Kazakhstan: repressive response to mass fuel protests condemned
Mass protests triggered over rapidly increasing prices for liquefied petroleum gas
Police have reportedly arrested at least 200 protesters
‘For years, the government has relentlessly persecuted peaceful dissent’ - Marie Struthers
Amnesty International has called for the authorities in Kazakhstan to end their repressive response to large-scale protests over rapidly increasing prices for liquefied petroleum gas - which many people use to power their cars - that have swept through the country in recent days.
On 2 January, protests erupted in the Mangystau Region in south-east Kazakhstan over gas price increases, before spreading into several other major cities - including the biggest city, Almaty.
The protests - which have also focused on deteriorating living standards - have gradually turned violent, with reports of protesters damaging police cars and storming the Almaty city administration’s office today.
In response, police have fired tear gas and stun grenades at protesters, while President Kassym-Jomart Tokayev has said in a televised address that he plans “to act as toughly as possible”. The authorities introduced a state of emergency in the Mangystau Region, Almaty and some other cities on Tuesday and Wednesday, and have reportedly also restricted the internet and social media, warning all media against violating Kazakhstan’s unduly restrictive media law.
Police said they have arrested at least 200 protesters and that dozens of officers have been injured. Security officials arbitrarily detained and questioned at least two senior journalists from the RFE/RL’s local Azzattyk radio service.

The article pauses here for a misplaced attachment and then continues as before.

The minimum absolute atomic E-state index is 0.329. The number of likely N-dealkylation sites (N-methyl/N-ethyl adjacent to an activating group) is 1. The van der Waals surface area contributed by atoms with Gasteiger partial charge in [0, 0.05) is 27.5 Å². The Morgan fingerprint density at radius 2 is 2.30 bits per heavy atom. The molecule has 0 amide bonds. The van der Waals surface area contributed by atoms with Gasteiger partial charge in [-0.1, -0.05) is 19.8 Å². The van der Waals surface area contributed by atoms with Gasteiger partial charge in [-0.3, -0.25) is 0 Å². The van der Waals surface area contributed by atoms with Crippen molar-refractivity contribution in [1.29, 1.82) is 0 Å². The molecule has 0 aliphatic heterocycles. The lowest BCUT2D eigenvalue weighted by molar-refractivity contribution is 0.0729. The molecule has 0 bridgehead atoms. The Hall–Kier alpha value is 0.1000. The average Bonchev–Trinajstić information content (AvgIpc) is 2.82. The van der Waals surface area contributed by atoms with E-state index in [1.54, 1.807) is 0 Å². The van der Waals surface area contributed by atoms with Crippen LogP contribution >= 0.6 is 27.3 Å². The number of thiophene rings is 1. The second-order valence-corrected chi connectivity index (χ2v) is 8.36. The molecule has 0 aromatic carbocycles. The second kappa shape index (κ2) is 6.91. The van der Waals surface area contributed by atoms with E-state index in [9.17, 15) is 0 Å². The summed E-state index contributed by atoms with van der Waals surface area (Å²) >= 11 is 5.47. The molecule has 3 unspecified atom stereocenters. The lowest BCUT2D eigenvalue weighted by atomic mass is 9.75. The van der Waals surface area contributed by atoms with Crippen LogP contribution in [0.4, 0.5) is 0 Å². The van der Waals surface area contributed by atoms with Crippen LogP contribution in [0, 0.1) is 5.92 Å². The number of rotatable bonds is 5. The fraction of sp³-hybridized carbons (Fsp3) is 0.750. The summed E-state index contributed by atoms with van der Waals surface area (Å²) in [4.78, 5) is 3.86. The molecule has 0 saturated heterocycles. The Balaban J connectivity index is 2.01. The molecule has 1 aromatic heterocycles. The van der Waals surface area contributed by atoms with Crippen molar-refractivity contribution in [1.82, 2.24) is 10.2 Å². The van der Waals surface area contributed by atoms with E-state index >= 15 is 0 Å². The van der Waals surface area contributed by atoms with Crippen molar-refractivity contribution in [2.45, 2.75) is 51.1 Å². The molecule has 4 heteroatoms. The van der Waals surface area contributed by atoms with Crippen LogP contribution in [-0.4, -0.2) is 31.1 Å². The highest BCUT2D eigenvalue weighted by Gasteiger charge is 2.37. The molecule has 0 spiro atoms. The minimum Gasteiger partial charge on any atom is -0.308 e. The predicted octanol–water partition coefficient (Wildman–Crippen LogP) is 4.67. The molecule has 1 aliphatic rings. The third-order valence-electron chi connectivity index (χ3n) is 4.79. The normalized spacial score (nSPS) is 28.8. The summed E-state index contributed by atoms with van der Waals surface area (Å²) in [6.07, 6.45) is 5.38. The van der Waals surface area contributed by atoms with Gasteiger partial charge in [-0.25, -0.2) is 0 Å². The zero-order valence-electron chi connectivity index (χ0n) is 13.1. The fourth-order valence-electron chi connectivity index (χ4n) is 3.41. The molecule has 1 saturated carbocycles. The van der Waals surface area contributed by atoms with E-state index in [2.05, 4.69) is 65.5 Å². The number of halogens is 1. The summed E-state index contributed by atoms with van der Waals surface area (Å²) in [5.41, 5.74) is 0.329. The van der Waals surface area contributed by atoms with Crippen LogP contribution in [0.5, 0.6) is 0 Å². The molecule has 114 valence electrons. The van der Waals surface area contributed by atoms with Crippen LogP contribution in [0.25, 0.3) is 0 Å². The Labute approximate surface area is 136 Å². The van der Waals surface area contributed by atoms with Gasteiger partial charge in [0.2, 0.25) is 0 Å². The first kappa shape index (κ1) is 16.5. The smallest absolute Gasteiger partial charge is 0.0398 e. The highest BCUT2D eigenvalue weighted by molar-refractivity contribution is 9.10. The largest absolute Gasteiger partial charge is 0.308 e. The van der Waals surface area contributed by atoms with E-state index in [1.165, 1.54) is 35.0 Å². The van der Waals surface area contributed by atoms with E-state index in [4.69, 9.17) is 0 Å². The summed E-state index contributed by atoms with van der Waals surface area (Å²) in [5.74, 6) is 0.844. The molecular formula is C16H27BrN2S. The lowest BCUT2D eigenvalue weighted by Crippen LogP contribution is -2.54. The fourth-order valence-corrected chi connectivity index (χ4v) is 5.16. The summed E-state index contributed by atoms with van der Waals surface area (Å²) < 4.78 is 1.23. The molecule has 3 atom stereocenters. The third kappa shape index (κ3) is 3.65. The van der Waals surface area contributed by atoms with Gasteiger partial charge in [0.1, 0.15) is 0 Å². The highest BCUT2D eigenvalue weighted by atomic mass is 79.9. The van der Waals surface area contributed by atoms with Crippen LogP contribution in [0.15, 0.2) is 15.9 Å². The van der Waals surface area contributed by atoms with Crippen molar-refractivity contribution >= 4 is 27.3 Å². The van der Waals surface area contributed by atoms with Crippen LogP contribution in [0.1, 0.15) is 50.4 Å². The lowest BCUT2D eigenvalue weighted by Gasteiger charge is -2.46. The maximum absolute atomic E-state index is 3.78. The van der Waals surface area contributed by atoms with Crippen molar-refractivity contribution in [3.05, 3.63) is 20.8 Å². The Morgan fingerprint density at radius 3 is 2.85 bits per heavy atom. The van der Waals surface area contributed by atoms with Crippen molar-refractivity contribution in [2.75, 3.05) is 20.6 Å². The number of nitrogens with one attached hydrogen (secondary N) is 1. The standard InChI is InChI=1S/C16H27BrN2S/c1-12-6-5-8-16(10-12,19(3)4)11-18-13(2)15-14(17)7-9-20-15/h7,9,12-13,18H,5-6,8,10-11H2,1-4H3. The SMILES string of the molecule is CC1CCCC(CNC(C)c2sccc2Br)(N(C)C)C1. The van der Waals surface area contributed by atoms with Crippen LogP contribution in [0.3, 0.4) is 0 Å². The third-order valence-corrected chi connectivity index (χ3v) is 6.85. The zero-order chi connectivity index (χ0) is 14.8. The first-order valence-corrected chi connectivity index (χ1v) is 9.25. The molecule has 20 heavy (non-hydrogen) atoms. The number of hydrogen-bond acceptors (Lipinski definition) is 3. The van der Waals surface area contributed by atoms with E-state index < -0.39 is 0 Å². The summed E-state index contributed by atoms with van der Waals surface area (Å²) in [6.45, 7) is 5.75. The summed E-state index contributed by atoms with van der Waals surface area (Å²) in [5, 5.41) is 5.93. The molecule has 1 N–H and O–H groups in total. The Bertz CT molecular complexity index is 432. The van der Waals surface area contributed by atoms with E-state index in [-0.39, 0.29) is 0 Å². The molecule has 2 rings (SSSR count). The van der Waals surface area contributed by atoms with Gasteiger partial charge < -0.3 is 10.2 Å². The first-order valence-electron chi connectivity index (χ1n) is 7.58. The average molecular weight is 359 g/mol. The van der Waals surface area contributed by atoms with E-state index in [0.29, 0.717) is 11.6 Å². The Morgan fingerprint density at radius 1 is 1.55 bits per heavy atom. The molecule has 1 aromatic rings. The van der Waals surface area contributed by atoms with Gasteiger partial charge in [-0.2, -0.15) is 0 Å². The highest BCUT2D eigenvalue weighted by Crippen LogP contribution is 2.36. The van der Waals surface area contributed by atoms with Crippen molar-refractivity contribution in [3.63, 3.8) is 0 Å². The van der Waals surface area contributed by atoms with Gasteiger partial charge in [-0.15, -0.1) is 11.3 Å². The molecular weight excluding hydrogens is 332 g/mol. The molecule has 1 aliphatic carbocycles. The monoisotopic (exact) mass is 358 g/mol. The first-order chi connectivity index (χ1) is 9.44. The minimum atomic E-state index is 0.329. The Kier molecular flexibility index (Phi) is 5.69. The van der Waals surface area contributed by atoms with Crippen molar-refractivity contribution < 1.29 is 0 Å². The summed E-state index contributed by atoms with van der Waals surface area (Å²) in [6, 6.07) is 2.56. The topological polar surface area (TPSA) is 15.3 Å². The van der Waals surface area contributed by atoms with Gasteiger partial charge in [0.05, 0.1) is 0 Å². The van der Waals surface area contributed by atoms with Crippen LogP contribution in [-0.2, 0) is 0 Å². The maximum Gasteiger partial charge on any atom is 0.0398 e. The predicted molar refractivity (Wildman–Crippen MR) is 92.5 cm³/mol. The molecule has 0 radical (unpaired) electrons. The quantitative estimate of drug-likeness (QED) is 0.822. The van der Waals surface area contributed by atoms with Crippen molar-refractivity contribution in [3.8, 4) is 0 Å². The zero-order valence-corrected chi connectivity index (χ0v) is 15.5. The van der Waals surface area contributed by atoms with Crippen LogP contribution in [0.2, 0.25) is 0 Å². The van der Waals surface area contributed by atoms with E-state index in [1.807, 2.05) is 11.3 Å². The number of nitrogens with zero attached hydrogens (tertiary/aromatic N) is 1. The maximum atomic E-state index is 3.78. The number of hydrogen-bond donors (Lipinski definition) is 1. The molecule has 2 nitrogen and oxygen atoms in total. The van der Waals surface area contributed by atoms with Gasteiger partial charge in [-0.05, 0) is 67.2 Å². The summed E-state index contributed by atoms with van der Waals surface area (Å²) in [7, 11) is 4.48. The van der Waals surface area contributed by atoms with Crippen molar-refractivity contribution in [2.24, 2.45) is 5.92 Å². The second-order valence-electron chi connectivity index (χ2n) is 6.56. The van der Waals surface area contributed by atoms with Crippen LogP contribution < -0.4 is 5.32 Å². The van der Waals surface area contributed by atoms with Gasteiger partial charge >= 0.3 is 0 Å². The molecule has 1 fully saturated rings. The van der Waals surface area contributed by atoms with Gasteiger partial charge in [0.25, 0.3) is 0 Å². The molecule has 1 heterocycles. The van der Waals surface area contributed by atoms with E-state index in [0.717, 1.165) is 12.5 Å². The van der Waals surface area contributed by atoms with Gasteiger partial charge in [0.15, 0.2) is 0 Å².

Marie Struthers, Amnesty International’s Eastern Europe and Central Asia Director, said:
“The protests unfolding in Kazakhstan, which have turned violent, are a direct consequence of the authorities’ widespread repression of basic human rights.
“For years, the government has relentlessly persecuted peaceful dissent, leaving the Kazakhstani people in a state of agitation and despair.
“Instead of threatening to crack down on protesters, the Kazakhstani authorities must resolve the situation peacefully by immediately and unconditionally releasing all those who have been arbitrarily detained and addressing past abuses committed by the state.
“Protesters accused of internationally-recognised crimes for violent actions should be provided with fair trials in accordance with international human rights law.
“Kazakhstan’s commitments under international law and its own constitution enshrine the right to peaceful assembly. The authorities must honour these obligations, protect peaceful protesters and respect free speech.
“They must also ensure that police do not use unlawful and excessive force. Any police officer or other official responsible for inflicting human rights violations must be held to account.”
Years of repression
For years, the Kazakhstani authorities have repressed the basic rights of people in the country by banning peaceful protests and opposition political parties. Numerous peaceful protest leaders, human rights defenders, bloggers and others have been jailed following unfair trials. In 2011, least 14 protesters were killed after police cracked down on a demonstration in the city of Zhanaozen.